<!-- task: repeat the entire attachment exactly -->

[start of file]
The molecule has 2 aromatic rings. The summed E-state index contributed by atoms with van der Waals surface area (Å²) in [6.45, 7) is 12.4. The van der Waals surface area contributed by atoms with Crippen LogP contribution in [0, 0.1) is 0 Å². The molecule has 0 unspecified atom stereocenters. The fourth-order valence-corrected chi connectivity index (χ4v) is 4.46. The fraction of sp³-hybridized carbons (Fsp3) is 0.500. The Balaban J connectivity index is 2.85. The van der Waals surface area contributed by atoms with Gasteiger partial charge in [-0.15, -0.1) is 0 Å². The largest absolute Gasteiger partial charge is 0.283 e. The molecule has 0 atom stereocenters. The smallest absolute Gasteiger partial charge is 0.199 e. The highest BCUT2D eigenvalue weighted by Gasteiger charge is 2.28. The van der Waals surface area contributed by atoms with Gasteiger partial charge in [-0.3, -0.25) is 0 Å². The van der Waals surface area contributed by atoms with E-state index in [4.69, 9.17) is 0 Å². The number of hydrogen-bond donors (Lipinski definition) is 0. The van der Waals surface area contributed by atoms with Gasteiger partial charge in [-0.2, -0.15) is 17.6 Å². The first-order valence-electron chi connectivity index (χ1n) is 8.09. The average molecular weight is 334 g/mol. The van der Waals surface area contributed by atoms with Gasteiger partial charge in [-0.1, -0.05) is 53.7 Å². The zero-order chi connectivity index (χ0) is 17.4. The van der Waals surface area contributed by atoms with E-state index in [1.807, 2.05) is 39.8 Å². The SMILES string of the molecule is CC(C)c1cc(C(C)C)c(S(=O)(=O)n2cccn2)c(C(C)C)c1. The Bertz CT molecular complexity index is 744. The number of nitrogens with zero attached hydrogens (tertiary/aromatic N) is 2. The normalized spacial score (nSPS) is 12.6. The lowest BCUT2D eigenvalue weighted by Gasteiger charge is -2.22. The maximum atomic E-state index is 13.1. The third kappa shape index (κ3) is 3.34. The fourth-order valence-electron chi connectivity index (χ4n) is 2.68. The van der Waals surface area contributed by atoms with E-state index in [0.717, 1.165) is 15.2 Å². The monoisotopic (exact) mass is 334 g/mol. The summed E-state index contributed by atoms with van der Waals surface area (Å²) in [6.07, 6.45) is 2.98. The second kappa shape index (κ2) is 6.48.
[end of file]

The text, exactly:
The molecule has 2 aromatic rings. The summed E-state index contributed by atoms with van der Waals surface area (Å²) in [6.45, 7) is 12.4. The van der Waals surface area contributed by atoms with Crippen LogP contribution in [0, 0.1) is 0 Å². The molecule has 0 unspecified atom stereocenters. The fourth-order valence-corrected chi connectivity index (χ4v) is 4.46. The fraction of sp³-hybridized carbons (Fsp3) is 0.500. The Balaban J connectivity index is 2.85. The van der Waals surface area contributed by atoms with Gasteiger partial charge in [-0.15, -0.1) is 0 Å². The largest absolute Gasteiger partial charge is 0.283 e. The molecule has 0 atom stereocenters. The smallest absolute Gasteiger partial charge is 0.199 e. The highest BCUT2D eigenvalue weighted by Gasteiger charge is 2.28. The van der Waals surface area contributed by atoms with Gasteiger partial charge in [-0.3, -0.25) is 0 Å². The van der Waals surface area contributed by atoms with E-state index in [4.69, 9.17) is 0 Å². The number of hydrogen-bond donors (Lipinski definition) is 0. The van der Waals surface area contributed by atoms with Gasteiger partial charge in [-0.2, -0.15) is 17.6 Å². The first-order valence-electron chi connectivity index (χ1n) is 8.09. The average molecular weight is 334 g/mol. The van der Waals surface area contributed by atoms with Gasteiger partial charge in [-0.1, -0.05) is 53.7 Å². The zero-order chi connectivity index (χ0) is 17.4. The van der Waals surface area contributed by atoms with E-state index in [1.807, 2.05) is 39.8 Å². The SMILES string of the molecule is CC(C)c1cc(C(C)C)c(S(=O)(=O)n2cccn2)c(C(C)C)c1. The Bertz CT molecular complexity index is 744. The number of nitrogens with zero attached hydrogens (tertiary/aromatic N) is 2. The normalized spacial score (nSPS) is 12.6. The lowest BCUT2D eigenvalue weighted by Gasteiger charge is -2.22. The maximum atomic E-state index is 13.1. The third kappa shape index (κ3) is 3.34. The fourth-order valence-electron chi connectivity index (χ4n) is 2.68. The van der Waals surface area contributed by atoms with E-state index in [0.717, 1.165) is 15.2 Å². The monoisotopic (exact) mass is 334 g/mol. The summed E-state index contributed by atoms with van der Waals surface area (Å²) in [6.07, 6.45) is 2.98. The second kappa shape index (κ2) is 6.48.